National Asphalt’s key role in bringing one of many breakthrough technologies to the South African roadbuilding industry has taken the country’s asphalt pavements to the next level.
Sub-Saharan Africa’s harsh climatic conditions and the fact that the region’s roads are still very much the main arteries on which both people and goods are transported necessitate the construction or resurfacing of roads that are highly resilient and resistant to traffic-induced wear.
Such heavily trafficked road surfaces are prone to deformation through rutting and cracking, and end up so warped or damaged that they become dangerous for road users. To achieve a high-performance surface, the right approach and product are required. Ever the leader in asphalt supply in South Africa, National Asphalt was part of the first official in-country trials using highmodulus asphalt (EME).
First introduced in France in the 1980s as Enrobés á Module Elevé, EME binder is a bitumen of exceptional hardness that makes for asphalt pavement that is highly resistant to flexing. As a result of its strength, a thinner pavement layer can be laid, which means fewer materials and machine hours are required. The lifespan of standard-thickness roads using EME is significantly longer than regular asphalt pavement and these layers also require less maintenance.
In reducing the amount of virgin asphalt (by combining EME with reclaimed asphalt) required in roadbuilding and resurfacing, National Asphalt is setting a precedent in responsible and sustasustainable materials supply. The lower maintenance requirements of EME pavements also present road owners with significant savings in the longer term.
While EME produces an undeniably stronger pavement than a standard bitumen treated base, observing the correct construction practices is vital in ensuring that the pavement performs to the desired level.
The grading, binder type and content need to meet the exact specifications required. Mixing and compaction temperatures are very specific – the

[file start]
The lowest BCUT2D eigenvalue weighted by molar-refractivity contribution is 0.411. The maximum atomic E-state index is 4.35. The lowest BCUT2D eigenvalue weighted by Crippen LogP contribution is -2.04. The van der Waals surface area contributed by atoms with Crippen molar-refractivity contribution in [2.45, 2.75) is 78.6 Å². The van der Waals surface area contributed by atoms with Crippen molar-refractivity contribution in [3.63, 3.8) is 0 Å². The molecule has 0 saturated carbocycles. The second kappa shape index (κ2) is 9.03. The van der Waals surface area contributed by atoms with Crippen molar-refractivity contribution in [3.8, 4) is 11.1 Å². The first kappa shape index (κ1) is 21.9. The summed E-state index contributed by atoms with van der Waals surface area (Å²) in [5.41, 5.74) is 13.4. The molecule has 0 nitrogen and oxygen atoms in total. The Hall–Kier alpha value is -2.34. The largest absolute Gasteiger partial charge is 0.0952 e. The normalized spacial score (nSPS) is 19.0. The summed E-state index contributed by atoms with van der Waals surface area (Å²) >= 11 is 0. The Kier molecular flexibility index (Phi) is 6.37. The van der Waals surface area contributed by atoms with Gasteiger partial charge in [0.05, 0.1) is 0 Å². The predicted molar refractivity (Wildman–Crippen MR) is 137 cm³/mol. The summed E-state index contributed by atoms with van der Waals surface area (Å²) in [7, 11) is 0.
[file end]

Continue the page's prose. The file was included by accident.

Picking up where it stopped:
former being between 160°C and 180°C and the latter needing to remain above 140°C at all times during the process.
Furthermore, a firm substrate is required for compaction to be effective and ensuring that the specified thickness is achieved is of utmost importance. Thorough, uniform compaction then ensures that in situ voids are between 4% and %. Voids on either extreme may compromise pavement durability.
The appropriate surfacing then needs to be applied to negate thermal cracking brought on by temperature fluctuations and construction joints need to be sited very specifically. Longitudinal joints for the various layers should never coincide with vehicles’ wheel paths and the joints across the different layers must be staggered and stepped.
National Asphalt has been involved in numerous applications of EME mixes across the country and the company’s EME mixes are proving to be particularly appropriate for major metros’ bus rapid transit network routes. In establishing an extensive footprint of static plants across the country, which it has supplemented with a fleet of mobile asphalt plants, the company has placed itself in a position where it is able to supply EME and reclaimed asphalt mixes efficiently and cost-effectively, wherever they may be required.
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